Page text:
The church isn’t required to share its financials. As a result, the analysis doesn’t include cash, short-term assets and lines of credit held by some of the largest dioceses, including those serving New York City and other major metropolitan areas.
Dioceses had billions, but received small business aid
Some 112 Roman Catholic dioceses in the U.S. collectively had over $10 billion in cash and other funds when they received at least $1.5 billion from the Paycheck Protection Program. An Associated Press investigation found the dioceses had more money available for expenses than they acknowledged in their financial statements. And despite the pandemic, those funds grew in many dioceses. Below is a sampling of dioceses and affiliated organizations.
The analysis focused on available assets because federal officials cited those metrics when clarifying eligibility for the paycheck program. Therefore, the $10 billion AP identified doesn’t count important financial pillars of the U.S. church. Among those are its thousands of real estate properties and most of the funds that parishes and schools hold. Also excluded is the money — estimated at $9.5 billion in a 2019 study by the Delaware-based wealth management firm Wilmington Trust — held by charitable foundations created to help dioceses oversee donations.
In addition, dioceses can rely on a well-funded support system that includes help from wealthier dioceses, the bishops conference and other Catholic organizations. Canon law, the legal code the Vatican uses to govern the global church, notes that richer dioceses may assist poorer ones, and the AP found instances where they did.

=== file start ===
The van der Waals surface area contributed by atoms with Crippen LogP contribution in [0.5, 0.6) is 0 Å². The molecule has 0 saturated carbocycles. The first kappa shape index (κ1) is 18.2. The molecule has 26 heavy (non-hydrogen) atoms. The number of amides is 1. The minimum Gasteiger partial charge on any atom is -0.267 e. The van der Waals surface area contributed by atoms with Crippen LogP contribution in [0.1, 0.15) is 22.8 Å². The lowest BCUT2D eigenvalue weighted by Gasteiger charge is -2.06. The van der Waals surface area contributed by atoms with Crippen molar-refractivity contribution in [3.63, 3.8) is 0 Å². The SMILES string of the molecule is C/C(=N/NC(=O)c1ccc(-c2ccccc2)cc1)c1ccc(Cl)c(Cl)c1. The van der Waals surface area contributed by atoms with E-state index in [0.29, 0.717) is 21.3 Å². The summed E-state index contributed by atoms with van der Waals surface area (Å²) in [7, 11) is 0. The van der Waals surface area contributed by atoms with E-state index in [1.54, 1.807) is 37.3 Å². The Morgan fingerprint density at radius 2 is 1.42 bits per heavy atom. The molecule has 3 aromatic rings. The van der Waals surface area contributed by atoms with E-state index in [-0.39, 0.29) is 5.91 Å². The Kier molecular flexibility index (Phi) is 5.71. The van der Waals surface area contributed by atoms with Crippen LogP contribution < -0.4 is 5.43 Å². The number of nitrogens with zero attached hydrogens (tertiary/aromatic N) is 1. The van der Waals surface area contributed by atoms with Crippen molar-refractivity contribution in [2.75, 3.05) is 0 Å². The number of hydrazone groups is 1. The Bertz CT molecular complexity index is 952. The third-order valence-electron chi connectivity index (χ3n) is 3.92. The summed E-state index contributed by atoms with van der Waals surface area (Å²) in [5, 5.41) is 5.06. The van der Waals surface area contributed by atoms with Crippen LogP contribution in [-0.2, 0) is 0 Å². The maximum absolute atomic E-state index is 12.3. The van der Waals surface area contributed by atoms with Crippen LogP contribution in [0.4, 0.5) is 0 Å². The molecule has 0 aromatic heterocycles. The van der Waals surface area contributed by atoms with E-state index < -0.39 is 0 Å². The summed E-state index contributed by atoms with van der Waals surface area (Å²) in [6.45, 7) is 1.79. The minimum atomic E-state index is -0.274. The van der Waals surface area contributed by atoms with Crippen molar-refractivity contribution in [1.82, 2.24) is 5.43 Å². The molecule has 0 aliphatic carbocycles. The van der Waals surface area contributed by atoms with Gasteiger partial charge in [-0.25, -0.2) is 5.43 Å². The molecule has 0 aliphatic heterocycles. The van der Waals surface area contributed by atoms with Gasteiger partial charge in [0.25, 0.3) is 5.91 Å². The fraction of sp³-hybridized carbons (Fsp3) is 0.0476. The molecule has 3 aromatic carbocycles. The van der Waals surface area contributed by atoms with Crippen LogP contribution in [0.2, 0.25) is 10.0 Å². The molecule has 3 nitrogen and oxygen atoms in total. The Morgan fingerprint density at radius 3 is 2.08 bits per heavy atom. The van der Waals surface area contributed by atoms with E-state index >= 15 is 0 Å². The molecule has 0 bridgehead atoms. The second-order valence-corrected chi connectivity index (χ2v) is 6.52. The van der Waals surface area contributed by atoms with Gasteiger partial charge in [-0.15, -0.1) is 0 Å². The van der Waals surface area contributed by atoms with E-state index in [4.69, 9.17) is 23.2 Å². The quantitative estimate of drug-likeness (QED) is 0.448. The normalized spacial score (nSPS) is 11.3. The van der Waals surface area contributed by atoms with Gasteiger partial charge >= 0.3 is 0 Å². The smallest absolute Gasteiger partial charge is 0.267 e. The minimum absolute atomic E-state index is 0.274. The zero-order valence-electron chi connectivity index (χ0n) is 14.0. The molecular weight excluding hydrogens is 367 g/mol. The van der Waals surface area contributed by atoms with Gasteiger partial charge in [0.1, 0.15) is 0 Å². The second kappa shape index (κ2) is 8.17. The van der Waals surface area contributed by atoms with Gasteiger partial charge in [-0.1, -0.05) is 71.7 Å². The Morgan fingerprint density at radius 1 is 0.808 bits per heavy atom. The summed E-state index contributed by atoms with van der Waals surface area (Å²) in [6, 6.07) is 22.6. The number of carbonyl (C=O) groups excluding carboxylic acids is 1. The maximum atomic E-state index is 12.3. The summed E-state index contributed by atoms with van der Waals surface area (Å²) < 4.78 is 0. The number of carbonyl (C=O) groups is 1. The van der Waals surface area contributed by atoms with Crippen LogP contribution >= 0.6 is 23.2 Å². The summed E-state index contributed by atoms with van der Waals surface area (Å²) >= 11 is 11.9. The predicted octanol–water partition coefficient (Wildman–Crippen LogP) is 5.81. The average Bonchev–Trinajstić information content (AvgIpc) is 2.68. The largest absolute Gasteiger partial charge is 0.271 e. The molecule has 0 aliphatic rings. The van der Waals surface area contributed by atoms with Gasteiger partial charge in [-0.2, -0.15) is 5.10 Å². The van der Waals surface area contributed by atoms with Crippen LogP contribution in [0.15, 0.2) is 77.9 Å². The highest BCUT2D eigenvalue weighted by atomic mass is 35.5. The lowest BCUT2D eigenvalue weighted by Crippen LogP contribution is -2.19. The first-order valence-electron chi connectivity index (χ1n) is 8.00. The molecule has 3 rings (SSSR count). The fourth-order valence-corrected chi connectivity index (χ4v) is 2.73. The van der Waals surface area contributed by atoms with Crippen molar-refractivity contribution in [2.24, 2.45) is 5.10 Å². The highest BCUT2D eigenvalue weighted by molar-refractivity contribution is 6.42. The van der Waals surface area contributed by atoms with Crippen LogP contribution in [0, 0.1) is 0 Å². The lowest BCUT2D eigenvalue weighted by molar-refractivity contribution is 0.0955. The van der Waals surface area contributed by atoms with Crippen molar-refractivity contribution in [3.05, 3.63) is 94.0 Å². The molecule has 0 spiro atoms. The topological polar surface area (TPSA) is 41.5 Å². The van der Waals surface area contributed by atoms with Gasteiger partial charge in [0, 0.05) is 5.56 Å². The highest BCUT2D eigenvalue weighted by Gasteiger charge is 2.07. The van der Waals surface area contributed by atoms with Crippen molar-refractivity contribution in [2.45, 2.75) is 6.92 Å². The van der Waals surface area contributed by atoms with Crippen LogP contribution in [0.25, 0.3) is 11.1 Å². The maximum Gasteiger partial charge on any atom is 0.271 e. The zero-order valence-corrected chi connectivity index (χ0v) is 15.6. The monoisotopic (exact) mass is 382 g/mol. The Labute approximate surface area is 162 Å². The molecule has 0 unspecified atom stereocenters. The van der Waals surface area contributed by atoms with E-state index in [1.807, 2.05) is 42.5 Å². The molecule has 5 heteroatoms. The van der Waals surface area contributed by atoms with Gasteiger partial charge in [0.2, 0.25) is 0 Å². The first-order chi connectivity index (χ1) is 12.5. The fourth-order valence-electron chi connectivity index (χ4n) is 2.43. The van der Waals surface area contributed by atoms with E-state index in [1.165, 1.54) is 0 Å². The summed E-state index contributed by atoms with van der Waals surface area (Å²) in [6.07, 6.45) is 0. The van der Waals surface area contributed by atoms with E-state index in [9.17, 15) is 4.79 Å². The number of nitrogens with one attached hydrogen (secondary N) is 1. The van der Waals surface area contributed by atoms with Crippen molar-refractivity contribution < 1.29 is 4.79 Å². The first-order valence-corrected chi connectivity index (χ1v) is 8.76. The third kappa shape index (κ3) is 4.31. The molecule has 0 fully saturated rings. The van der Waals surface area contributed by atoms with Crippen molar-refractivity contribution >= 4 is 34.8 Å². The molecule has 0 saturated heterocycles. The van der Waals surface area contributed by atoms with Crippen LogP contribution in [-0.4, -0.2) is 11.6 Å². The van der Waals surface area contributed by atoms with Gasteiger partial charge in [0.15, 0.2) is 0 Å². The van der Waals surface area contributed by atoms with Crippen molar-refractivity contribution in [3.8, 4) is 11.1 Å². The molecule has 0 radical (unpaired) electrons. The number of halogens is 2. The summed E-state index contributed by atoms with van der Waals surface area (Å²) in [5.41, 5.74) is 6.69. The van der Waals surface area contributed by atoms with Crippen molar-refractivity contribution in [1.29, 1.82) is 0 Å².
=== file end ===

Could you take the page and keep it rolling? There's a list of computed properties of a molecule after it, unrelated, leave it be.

In their financial statements, the 112 dioceses acknowledged having at least $4.5 billion in liquid or otherwise available assets. To reach its $10 billion total, AP also included funding that dioceses had opted to designate for special projects instead of general expenses; excess cash that parishes and their affiliates deposit with their diocese’s savings and loan; and lines of credit dioceses typically have with outside banks.
Some church officials said AP was misreading their financial books and therefore overstating available assets. They insisted that money their bishop or his advisers had set aside for special projects couldn’t be repurposed during an emergency, although financial statements posted by multiple dioceses stated the opposite.